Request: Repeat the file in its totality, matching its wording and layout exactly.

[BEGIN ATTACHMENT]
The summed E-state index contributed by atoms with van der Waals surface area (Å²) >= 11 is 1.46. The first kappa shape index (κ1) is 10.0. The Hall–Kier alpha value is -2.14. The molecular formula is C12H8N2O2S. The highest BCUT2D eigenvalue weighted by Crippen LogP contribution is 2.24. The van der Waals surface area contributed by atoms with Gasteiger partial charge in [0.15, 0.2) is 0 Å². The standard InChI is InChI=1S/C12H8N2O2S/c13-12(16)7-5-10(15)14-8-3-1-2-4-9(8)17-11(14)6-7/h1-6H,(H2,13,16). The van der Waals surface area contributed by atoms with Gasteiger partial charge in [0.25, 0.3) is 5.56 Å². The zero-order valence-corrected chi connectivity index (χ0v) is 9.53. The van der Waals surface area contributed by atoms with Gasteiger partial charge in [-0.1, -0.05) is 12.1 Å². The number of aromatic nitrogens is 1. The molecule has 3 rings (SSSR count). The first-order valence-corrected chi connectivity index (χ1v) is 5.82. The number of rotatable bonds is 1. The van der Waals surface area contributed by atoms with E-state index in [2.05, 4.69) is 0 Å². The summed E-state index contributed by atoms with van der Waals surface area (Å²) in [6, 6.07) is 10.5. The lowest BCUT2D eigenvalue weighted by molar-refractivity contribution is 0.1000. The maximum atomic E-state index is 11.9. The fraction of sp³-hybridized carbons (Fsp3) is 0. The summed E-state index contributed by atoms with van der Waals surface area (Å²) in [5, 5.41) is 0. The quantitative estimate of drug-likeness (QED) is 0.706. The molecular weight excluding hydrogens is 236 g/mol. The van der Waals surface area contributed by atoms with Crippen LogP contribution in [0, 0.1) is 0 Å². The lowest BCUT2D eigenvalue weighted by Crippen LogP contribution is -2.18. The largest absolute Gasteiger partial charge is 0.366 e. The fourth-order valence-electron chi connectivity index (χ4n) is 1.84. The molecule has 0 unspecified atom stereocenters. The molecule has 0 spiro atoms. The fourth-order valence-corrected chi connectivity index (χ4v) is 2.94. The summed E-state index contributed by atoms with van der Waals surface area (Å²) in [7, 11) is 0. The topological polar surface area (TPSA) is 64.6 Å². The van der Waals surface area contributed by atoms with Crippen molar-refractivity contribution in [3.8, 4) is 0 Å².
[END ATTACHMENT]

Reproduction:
The summed E-state index contributed by atoms with van der Waals surface area (Å²) >= 11 is 1.46. The first kappa shape index (κ1) is 10.0. The Hall–Kier alpha value is -2.14. The molecular formula is C12H8N2O2S. The highest BCUT2D eigenvalue weighted by Crippen LogP contribution is 2.24. The van der Waals surface area contributed by atoms with Gasteiger partial charge in [0.15, 0.2) is 0 Å². The standard InChI is InChI=1S/C12H8N2O2S/c13-12(16)7-5-10(15)14-8-3-1-2-4-9(8)17-11(14)6-7/h1-6H,(H2,13,16). The van der Waals surface area contributed by atoms with Gasteiger partial charge in [0.25, 0.3) is 5.56 Å². The zero-order valence-corrected chi connectivity index (χ0v) is 9.53. The van der Waals surface area contributed by atoms with Gasteiger partial charge in [-0.1, -0.05) is 12.1 Å². The number of aromatic nitrogens is 1. The molecule has 3 rings (SSSR count). The first-order valence-corrected chi connectivity index (χ1v) is 5.82. The number of rotatable bonds is 1. The van der Waals surface area contributed by atoms with E-state index in [2.05, 4.69) is 0 Å². The summed E-state index contributed by atoms with van der Waals surface area (Å²) in [6, 6.07) is 10.5. The lowest BCUT2D eigenvalue weighted by molar-refractivity contribution is 0.1000. The maximum atomic E-state index is 11.9. The fraction of sp³-hybridized carbons (Fsp3) is 0. The summed E-state index contributed by atoms with van der Waals surface area (Å²) in [5, 5.41) is 0. The quantitative estimate of drug-likeness (QED) is 0.706. The molecular weight excluding hydrogens is 236 g/mol. The van der Waals surface area contributed by atoms with Crippen LogP contribution in [0, 0.1) is 0 Å². The lowest BCUT2D eigenvalue weighted by Crippen LogP contribution is -2.18. The largest absolute Gasteiger partial charge is 0.366 e. The fourth-order valence-electron chi connectivity index (χ4n) is 1.84. The molecule has 0 unspecified atom stereocenters. The molecule has 0 spiro atoms. The fourth-order valence-corrected chi connectivity index (χ4v) is 2.94. The summed E-state index contributed by atoms with van der Waals surface area (Å²) in [7, 11) is 0. The topological polar surface area (TPSA) is 64.6 Å². The van der Waals surface area contributed by atoms with Crippen molar-refractivity contribution in [3.8, 4) is 0 Å².